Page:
• STORAGE storage needs: deliver file shares and services, but also serve as storage for virtualized servers and back-office applications such as Microsoft SQL Server, SharePoint and databases. “Small and midsize companies are usually looking for a jack-of-all- “Small and midsize trades storage system that’s easy to companies are manage and affordable,” said Drew usually looking for Schlussel, EMC’s director of product management for VNX. a jack-of-all-trades storage systemGet real about the cloud STORAGE AND VIRTUALIZATION that’s easy to man- With the accelerated deployment of age and affordable.” virtualized servers, integration with —DREW SCHLUSSEL, director of product Time is right for SSDs management for VNX, EMC and features that aid virtualized com- puting infrastructures are becoming Salary survey important storage evaluation criteria. It starts with determining how quickly and efficiently volumes can be assigned to virtual machines (VM). “With FlexClone, we can rapidly clone VMware VMDK images with the click of a NAS systems button,” said Jason Blosil, NetApp’s product marketing manager. The simplicity of deploying virtualized servers whose VM images are DR readiness stored on a single NAS and, if created as thin clones, share many of the monitoring same physical storage blocks, can easily result in performance problems. Identifying the mechanisms a NAS system has in place to support the unique requirements of virtualized servers is crucial to preventing un- Scale-out systems pleasant performance surprises as the number of VMs increases. Some vendors use a combination of solid-state storage and automated storage tiering via policies or cache to keep hotspots in the fastest storage tier. Hybrid cloud VMware has been providing the vStorage API for Array Integration (VAAI) deployments to offload storage and associated management functions from vSphere to storage systems, but prior to vSphere 5, support was mostly limited toTale of the tape block-based storage. In vSphere 5, VAAI has been enhanced to better sup- port NFS and network-attached storage for tasks like thin provisioning and snapshots. VAAI support helps remove storage bottlenecks by offloading Sponsor resources resources of intense storage and management tasks from the hypervisor to the storage system. Finally, hypervisor plug-ins for VMware vCenter and Microsoft System Center Virtual Machine Manager (SCVMM) that provide storage management 30 STORAGE November 2011
    • STORAGE and reporting from within hypervisor consoles enable IT generalists and server administrators to perform storage tasks. EVOLVING NAS SYSTEMS Because of their many merits, NAS systems, in the form of gateways to block-based storage and standalone systems with their own storage, have become an essential component of today’s data centers. With increased support for scale-out architectures, block-based protocols along with file- system protocols, tight integration with virtualized environments and storageGet real about clouds, and an expanding list of features, NAS system are moving closer to the cloud becoming a storage system nirvana: a single, fast and massively scalable storage system for all applications and data. 2 Time is right for SSDs Jacob Norbel Gsoedl is a freelance writer and a corporate director for business systems. He can be reached at jgsoedl@yahoo.com. Salary survey NAS systems DR readiness monitoring Scale-out systems Hybrid cloud deploymentsTale of the tape Sponsor resources 31 STORAGE November 2011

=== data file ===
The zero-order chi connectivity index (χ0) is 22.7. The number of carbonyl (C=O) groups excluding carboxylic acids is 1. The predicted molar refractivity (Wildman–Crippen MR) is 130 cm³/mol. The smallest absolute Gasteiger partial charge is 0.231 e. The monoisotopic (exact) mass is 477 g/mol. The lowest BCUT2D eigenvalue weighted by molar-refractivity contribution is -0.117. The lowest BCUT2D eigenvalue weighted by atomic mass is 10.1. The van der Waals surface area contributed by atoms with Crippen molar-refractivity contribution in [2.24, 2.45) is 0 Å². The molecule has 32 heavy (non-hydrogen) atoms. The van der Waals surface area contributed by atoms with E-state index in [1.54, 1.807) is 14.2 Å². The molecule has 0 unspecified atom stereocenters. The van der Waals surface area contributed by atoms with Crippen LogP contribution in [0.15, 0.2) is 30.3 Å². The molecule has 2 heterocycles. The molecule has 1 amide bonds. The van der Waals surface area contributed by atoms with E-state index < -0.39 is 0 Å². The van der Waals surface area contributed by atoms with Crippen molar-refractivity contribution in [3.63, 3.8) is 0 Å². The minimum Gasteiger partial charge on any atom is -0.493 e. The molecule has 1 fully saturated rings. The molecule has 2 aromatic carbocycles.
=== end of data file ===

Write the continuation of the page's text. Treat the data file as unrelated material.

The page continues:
• Up to 85% of computing capacity sits idle in distributed environments. A smarter planet needs smarter infrastructure. Let’s build a smarter planet. ibm.com/dynamicIBM, the IBM logo and ibm.com are trademarks of International Business Machines Corporation, registered in many jurisdictions worldwide.A current list of IBM trademarks is available on the Web at “Copyright and trademark information” at www.ibm.com/legal/copytrade.shtml.
    • readiness monitoring applications DR Planning, developing and implementing disaster recovery plans can be complex and time-consuming, but a new class of apps canGet real about the cloud help you determine if your DR plans are properly synchronized with your IT operations. BY PAUL KIRVAN Time is right for SSDs DISASTER RECOVERY (DR) planning is typically a significant undertaking that requires many work hours and often a considerable budget. But creating a plan is only part of Salary survey the process; the plan must be tested frequently enough to ensure it will work as expected. But testing is a time-consuming and often disruptive activity, so it’s often not done as regularly as it should be. A new category of applications—DR readiness NAS systems monitoring apps—can facilitate the testing process. DR readiness monitoring Scale-out systems Hybrid cloud deploymentsTale of the tape Sponsor resources 33 STORAGE November 2011